One big pharma customer from east coast, wrote a structure of chemical intermediate on a paper napkin in our first meeting and asked us to see if we can make it. We told that we can make it and in less than 3 weeks time we made a gram sample and shared the analytical data. The customer was very pleased and asked us to make 500g. We delivered in 4 weeks and in the next three months we supplied 25kg of the same product.

 

Through a common friend reference, a European customer from a an academic institute, sent us an email requesting us to quote for 20mg of a compound with compound number mentioned in J. med. chem. paper. It is a polycyclic compound with four contiguous stereogenic centers.  We gave a quote and delivered 35 mg of product with full analytical data which was more pure than the published in literature. Later on we made 8g and 6g of the same product.

 

One West coast customer approached us through a common friend’s reference and told that they need to improve the chemistry of an advanced intermediate for their next campaign. At that time they are planning to make 15kg of that intermediate and purchased 50kg of starting raw material for $250,000. They also put five FTEs at a CRO  for 5 months to optimize the remaining 5 steps wherein they are using LAH, Sodium azide,  palladium catalyst and a column chromatography. We requested the customer not to purchase the 50kg raw material, and offered that we will make the 15kg for the price of raw material through a new route  in less than three months time. You pay us only after we deliver 15 kg material. The customer didn’t want to take a chance with their timeline as they didn’t work with us before but requested us to develop the chemistry. In 7 weeks time, we developed a very simple four step route for their advanced intermediate and made 50g. We used very inexpensive and readily available starting material. Our route gave three solid intermediates and completely eliminated chromatographic purifications.

 

One of my former colleague introduced an academic group in midwest and brought us a medchem project requiring synthesis of 65 challenging polyene compounds on 100mg scale. We designed synthetic routes and successfully prepared 60 compounds in a 15 month time.  

UNQUOTE…………

 

The man behind Seeni labs is Dr.Sreenivasa  Reddy Mundla

Sreenivasa Reddy

Dr. Sreenivasa Reddy Mundla

Managing Director at Sreeni Labs Private Limited

Sreeni Labs Private Limited

Road No:12, Plot No:24,25,26

  • IDA, Nacharam
    Hyderabad, 500076
    Telangana State, India

Links

LINKEDIN https://in.linkedin.com/in/sreenivasa-reddy-10b5876

FACEBOOK https://www.facebook.com/sreenivasa.mundla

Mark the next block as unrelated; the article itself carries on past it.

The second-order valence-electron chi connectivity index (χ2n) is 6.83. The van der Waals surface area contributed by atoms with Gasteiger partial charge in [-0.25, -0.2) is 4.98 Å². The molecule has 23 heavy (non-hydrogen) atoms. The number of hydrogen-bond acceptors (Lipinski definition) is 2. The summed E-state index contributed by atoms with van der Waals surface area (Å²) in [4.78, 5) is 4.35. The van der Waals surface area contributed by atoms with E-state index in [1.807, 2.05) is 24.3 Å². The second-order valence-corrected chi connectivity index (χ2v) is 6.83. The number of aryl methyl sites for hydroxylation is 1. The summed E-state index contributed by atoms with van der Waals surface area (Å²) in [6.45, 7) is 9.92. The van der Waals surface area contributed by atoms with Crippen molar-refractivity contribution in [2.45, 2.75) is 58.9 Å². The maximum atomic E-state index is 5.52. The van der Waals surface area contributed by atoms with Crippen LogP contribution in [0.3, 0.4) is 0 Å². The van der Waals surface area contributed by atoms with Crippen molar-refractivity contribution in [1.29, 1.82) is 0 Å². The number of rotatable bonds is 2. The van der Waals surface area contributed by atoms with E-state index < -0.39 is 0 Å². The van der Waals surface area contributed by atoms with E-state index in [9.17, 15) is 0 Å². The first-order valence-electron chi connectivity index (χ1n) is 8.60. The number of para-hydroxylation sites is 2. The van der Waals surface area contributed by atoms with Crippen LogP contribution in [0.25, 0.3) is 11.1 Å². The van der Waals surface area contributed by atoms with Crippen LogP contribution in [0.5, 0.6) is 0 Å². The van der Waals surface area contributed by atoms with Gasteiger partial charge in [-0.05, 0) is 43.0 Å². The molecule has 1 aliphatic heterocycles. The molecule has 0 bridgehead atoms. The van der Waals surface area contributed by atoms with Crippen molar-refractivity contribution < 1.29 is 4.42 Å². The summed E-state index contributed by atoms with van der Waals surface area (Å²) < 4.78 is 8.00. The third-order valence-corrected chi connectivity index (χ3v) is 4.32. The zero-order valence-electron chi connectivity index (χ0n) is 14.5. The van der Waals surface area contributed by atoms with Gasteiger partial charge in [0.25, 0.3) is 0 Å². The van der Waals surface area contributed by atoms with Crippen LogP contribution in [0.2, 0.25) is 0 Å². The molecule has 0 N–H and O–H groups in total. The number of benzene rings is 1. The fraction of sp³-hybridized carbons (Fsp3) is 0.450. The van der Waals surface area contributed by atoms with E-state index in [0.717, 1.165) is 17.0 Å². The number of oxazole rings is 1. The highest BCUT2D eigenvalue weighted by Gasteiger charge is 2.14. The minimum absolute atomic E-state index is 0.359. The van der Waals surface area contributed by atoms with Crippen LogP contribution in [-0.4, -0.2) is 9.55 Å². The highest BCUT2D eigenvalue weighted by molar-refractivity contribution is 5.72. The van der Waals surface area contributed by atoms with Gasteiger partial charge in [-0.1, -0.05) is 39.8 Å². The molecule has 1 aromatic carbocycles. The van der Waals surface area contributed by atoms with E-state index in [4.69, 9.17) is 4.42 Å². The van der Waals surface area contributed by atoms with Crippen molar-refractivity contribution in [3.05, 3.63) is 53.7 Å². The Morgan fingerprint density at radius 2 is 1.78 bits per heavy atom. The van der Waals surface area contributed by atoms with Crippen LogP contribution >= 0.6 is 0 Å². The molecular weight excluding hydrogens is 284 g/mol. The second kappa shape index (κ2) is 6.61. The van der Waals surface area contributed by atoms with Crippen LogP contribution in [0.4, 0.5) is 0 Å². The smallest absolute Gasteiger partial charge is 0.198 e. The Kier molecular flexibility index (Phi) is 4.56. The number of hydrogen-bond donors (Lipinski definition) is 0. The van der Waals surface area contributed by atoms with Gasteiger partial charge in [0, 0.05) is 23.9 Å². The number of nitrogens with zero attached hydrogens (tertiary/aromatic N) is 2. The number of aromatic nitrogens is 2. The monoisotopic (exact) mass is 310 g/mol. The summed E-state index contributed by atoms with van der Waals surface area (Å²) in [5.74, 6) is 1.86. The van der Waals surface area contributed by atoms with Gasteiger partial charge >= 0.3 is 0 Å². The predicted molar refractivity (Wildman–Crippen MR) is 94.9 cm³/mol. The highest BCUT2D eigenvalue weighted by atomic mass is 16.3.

RESEARCHGATE https://www.researchgate.net/profile/Sreenivasa_Mundla/info

EMAIL mundlasr@hotmail.com,  Info@sreenilabs.com, Sreeni@sreenilabs.com

Dr. Sreenivasa Mundla Reddy

Dr. M. Sreenivasa Reddy obtained Ph.D from University of Hyderabad under the direction Prof Professor Goverdhan Mehta in 1992. From 1992-1994, he was a post doctoral fellow at University of Wisconsin in Professor Jame Cook’s lab. From 1994 to 2000,  worked at Chemical process R&D at Procter & Gamble Pharmaceuticals (P&G). From 2001 to 2007 worked at Global Chemical Process R&D at Eli Lilly and Company in Indianapolis. 

In 2007  resigned to his  job and founded Sreeni Labs based in Hyderabad, Telangana, India  and started working with various global customers and solving various challenging synthesis problems. 
The main strength of Sreeni Labs is in the design, development of a novel chemical route and its development into a robust process followed by production of quality product from 100 grams to 100’s of kg scale.
 

They have helped number of customers by successfully developing highly economical simple chemistry routes to number of products that were made by Suzuki coupling. they are able to shorten the route by drastically reducing number of steps, avoiding use of palladium & expensive ligands. they always use readily available or easy to prepare starting materials in their design of synthetic routes.

Sreeni Labs is Looking for any potential opportunities where people need development of cost effective scalable routes followed by quick scale up to produce quality products in the pharmaceutical & specialty chemicals area. They have flexible business model that will be in sink with customers. One can test their abilities & capabilities by giving PO based projects

Experience

Founder & Managing Director

Sreeni Labs Private Limited

August 2007 – Present (8 years 11 months)

Sreeni Labs Profile

Sreeni Labs Profile

View On SlideShare

Principal Research Scientist

Eli Lilly and Company

March 2001 – August 2007 (6 years 6 months)

Senior Research Scientist

Procter & Gamble

July 1994 – February 2001 (6 years 8 months)

Education

University of Hyderabad

Doctor of Philosophy (Ph.D.), 
1986 – 1992

 

PUBLICATIONS

Article: Expansion of First-in-Class Drug Candidates That Sequester Toxic All-Trans-Retinal and Prevent Light-Induced Retinal Degeneration